“True Strong and Free” is part of our project to reclaim Canada’s heritage. We’re making the film because Canada’s Constitution is an jumbled annoying mess and if we stumble into another crisis over how Parliament works, how we hold elections, Quebec or anything else, its incoherence and lack of legitimate connection with the people could have disastrous results.
In the film we’ll look at the history of government in Canada from the origins of liberty under law in Saxon England to the coming of representative government in the British colonies that later became the Dominion of Canada. And we’ll discuss the genius of the British North America Act, the first genuine parliamentary federation in the world. But we’ll also talk about the defects even in our original Constitution, from excessive centralization to the excessive reliance on unwritten conventions of decency and restraint among politicians.
We’ll look at the gradual erosion of parliamentary government throughout the English-speaking world from the late 19th century on as the executive branch increasingly came to dominate legislators. We’ll talk about the role of 20th century crises in the growth of government, and of executive branch discretion, both in parliamentary systems and for comparative purposes in the United States.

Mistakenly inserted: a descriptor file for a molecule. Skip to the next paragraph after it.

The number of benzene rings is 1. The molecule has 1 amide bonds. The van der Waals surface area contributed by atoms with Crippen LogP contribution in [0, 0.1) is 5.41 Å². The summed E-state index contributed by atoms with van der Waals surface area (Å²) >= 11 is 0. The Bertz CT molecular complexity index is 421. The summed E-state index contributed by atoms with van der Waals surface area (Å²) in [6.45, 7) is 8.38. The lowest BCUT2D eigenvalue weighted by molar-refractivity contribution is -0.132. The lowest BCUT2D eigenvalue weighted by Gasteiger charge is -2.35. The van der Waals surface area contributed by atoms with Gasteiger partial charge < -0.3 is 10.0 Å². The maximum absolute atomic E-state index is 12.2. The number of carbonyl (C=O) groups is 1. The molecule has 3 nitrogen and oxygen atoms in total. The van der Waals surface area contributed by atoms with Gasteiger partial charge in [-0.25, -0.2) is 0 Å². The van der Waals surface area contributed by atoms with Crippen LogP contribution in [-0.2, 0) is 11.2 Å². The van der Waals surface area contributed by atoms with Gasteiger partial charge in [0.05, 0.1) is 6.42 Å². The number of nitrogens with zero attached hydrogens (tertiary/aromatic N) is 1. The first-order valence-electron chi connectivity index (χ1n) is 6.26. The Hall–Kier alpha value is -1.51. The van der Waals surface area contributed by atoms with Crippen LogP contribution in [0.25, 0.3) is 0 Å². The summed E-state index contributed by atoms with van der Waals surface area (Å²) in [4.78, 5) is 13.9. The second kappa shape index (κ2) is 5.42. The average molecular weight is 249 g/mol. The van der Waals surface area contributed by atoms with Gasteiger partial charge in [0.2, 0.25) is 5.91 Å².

Then we’ll look at the 1982 Constitution, a botched response to the wrong problems that disposed of British parliamentary sovereignty without bringing in American popular sovereignty, leaving us a bizarre self-contradictory document that couldn’t be fixed or even understood.
The Constitution we got in 1867 was generally solid. It gave too much power to Ottawa, and relied too much on restraint by the political class. But it was a system of parliamentary self-government under a constitutional monarch.
The 1982 Constitution is not solid. It mixes up individual and collective rights, makes vague promises, doesn’t address what was going wrong with parliamentary government around the globe and, worst of all, excludes the people.
It wasn’t made by the people, either directly through a referendum or constitutional convention or indirectly by holding elections federally and provincially on the clear understanding that a new Constitution would be their main order of business. It was a backroom deal, kluged together by exhausted politicians whose devotion to principle was tenuous at the best of times. And every attempt to fix it degenerates into a similar distasteful act of unprincipled improvisation, further alienating citizens.
Once we’ve explained this interlocking set of problems, we’ll propose a solution: A constitution that respects our heritage of liberty under law, that preserves parliamentary self-government under a constitutional monarch, that protects individual liberty (including property rights) against the arrogance of politicians and bureaucrats, and restores popular legitimacy because, like Magna Carta, the old British Constitution and the American one, it comes from the people.